Getting a tattoo is as easy as getting up the nerve, locating a reputable studio and choosing a design — either a creation by the tattoo artist or something you’ve found or drawn yourself. Via a photocopier-like machine, the design is reproduced on special paper that when moistened and applied to the skin leaves a faint purple outline. The artist then uses a machine with ink-filled needles to deliver the pigment. The pain is sometimes described as a slow cat scratch.
Post-tattoo care starts at the studio with a final alcohol cleansing, application of a topical ointment and a bandage that’s to be left on for four to 12 hours. When the bandage comes off, the tattoo should be gently washed with non-scented soap and warm water, then patted dry. Then begins the ritual application of a non-oily, fragrance-free cream whenever the site feels tight, dry or itchy, usually lasting a few days. there will be peeling and flaking, but the tattoo should heal within two to three weeks.
Once it’s healed, the biggest threat to body art is the sun. to reduce fading, a high-SPF sunscreen must cover the tattoo whenever it’s exposed to daylight—forever.
Prices start at about $150 per hour, with the total cost depending on the size and intricacy of your chosen design and how fast the artist works.
How to have one removed
Getting rid of a tattoo is more everything: more expensive, more time-consuming and more painful than getting one in the first place.
Laser tattoo removal involves several $100-to-$500 sessions when the laser is used to break down the pigment particles. but even state-of-the-art lasering isn’t a perfect eraser. “Factors that make some tattoos more resistant to laser therapy include the presence of orange/red colours or metallic fragments and darker skin types,” says Dr. sunil Kalia, a dermatologist at the Lions Laser skin centre at Vancouver General hospital. and pierre Quirion, who’s had 25 years’ experience at the Future skin tattoo parlour in ottawa, likens the pain of laser removal to an elastic slapping your skin repeatedly accompanied by a burning sensation.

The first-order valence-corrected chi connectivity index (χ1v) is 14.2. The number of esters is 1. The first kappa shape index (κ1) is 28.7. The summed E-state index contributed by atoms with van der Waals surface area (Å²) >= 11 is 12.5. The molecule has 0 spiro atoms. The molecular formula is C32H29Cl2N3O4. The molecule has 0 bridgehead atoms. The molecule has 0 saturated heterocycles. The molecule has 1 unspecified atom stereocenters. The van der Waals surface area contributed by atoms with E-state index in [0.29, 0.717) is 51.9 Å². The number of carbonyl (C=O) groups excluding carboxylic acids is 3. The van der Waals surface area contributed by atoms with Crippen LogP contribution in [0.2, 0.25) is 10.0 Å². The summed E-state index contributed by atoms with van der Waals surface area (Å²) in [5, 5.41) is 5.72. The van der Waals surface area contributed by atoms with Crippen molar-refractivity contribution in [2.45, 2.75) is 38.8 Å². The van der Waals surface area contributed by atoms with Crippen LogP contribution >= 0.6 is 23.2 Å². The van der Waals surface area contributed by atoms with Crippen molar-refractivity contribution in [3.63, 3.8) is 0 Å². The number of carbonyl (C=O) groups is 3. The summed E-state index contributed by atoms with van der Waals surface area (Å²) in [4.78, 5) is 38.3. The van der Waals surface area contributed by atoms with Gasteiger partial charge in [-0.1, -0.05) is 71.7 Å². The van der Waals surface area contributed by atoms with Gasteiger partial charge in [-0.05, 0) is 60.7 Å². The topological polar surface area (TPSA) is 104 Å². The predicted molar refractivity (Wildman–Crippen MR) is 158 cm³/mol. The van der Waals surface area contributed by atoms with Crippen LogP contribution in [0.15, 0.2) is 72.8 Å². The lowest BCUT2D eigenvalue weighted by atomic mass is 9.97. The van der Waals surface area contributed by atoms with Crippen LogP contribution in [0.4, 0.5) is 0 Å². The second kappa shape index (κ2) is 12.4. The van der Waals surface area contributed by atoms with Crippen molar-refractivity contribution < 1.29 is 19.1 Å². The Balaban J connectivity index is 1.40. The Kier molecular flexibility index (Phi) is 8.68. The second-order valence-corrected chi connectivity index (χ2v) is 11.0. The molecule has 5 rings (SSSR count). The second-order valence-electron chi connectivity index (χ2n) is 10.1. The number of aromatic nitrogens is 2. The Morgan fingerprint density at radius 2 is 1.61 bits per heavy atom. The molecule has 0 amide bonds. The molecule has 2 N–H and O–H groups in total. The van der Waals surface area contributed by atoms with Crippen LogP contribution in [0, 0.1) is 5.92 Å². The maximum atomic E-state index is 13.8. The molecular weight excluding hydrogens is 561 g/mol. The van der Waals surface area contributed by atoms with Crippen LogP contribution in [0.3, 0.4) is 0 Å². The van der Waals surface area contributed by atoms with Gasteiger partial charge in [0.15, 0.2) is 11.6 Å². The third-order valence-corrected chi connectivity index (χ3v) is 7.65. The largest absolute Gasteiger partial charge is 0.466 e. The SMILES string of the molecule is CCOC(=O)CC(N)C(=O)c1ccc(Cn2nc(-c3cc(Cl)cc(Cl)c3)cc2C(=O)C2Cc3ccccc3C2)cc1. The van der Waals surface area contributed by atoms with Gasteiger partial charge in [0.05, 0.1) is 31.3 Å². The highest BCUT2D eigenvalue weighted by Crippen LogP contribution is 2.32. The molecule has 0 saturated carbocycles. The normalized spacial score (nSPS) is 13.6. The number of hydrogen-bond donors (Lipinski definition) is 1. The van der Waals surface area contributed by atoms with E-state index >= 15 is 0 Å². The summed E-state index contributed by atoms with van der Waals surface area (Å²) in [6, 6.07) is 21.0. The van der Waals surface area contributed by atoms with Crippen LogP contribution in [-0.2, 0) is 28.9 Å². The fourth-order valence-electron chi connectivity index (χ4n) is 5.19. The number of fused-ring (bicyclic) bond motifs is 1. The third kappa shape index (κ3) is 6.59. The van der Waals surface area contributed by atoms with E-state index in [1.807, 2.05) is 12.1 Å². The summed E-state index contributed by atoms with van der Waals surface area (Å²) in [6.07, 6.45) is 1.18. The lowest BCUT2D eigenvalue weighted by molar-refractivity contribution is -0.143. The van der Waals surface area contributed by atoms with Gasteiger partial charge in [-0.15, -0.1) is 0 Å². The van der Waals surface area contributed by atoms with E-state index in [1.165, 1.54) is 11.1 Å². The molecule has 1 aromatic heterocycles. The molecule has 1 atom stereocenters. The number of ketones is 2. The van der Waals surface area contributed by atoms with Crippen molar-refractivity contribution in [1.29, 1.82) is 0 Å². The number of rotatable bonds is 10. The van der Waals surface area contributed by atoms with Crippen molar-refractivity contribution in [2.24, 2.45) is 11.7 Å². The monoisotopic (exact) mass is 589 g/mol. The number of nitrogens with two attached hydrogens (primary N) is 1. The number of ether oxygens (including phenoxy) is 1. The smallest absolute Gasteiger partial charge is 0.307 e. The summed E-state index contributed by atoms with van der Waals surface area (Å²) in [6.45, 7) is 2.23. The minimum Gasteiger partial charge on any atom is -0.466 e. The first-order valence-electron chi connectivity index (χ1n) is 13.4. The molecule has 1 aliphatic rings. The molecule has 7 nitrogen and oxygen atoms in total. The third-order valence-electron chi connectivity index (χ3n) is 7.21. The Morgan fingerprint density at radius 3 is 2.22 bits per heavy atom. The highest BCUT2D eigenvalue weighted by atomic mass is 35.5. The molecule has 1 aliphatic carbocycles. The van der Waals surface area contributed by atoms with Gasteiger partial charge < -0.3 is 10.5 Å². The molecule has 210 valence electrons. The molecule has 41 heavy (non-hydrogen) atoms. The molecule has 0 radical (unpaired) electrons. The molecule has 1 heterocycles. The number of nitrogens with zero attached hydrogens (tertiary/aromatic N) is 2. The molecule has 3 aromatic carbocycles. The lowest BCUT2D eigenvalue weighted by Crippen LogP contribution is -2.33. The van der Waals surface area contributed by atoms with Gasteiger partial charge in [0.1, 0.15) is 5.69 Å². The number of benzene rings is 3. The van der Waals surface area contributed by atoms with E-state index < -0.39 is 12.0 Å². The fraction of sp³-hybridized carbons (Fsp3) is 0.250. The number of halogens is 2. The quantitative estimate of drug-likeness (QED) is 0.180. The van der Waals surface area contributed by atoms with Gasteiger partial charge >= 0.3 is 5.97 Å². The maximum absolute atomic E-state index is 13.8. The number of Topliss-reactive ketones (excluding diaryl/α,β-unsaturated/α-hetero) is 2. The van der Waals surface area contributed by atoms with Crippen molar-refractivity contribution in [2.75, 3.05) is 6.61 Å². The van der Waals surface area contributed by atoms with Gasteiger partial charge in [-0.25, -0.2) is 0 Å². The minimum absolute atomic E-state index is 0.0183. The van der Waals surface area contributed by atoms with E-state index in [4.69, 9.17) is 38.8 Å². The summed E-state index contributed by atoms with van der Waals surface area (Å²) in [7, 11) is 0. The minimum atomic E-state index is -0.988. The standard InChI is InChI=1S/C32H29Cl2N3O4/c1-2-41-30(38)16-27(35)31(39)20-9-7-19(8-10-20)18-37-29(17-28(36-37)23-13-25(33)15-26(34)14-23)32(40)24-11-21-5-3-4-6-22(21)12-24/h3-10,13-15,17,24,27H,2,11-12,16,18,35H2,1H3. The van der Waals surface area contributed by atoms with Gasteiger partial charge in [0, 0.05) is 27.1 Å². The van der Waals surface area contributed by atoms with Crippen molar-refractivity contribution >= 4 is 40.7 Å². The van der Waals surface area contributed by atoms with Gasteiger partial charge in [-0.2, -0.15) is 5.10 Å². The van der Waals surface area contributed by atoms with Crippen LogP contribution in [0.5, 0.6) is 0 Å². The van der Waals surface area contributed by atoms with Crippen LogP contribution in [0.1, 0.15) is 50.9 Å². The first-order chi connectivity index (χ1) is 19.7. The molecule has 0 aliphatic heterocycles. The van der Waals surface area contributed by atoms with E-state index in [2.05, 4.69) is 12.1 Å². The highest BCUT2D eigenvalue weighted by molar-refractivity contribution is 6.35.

How to cover a tattoo with makeup
Covering a tattoo with makeup is a less painful, temporary option. Many women turn to very dense concealers designed to cover stretch marks and scars, like Dermablend. But now there are tattoo-specific lines, too, such as ink aficionado Kat Von D’s light pink tattoo eraser pencil and eight shades of her “heavy-duty, highly pigmented” tattoo concealer.
Lori taylor, makeup artist for the red-carpet-and-runway cosmetic brand smashbox, says successful tattoo coverage is a three-step process. She first softens a tattoo’s colours with smashbox color correcting primer — using the green shade, for instance, to tone down red ink. To camouflage, she likes the full-coverage studio skin 15 hour Wear hydrating Foundation spF 10, “built up slowly in thin layers and blended well at the edges,” and she finishes with halo hydrating perfecting powder, for the most natural look.
To read about the tattoo trend, click here.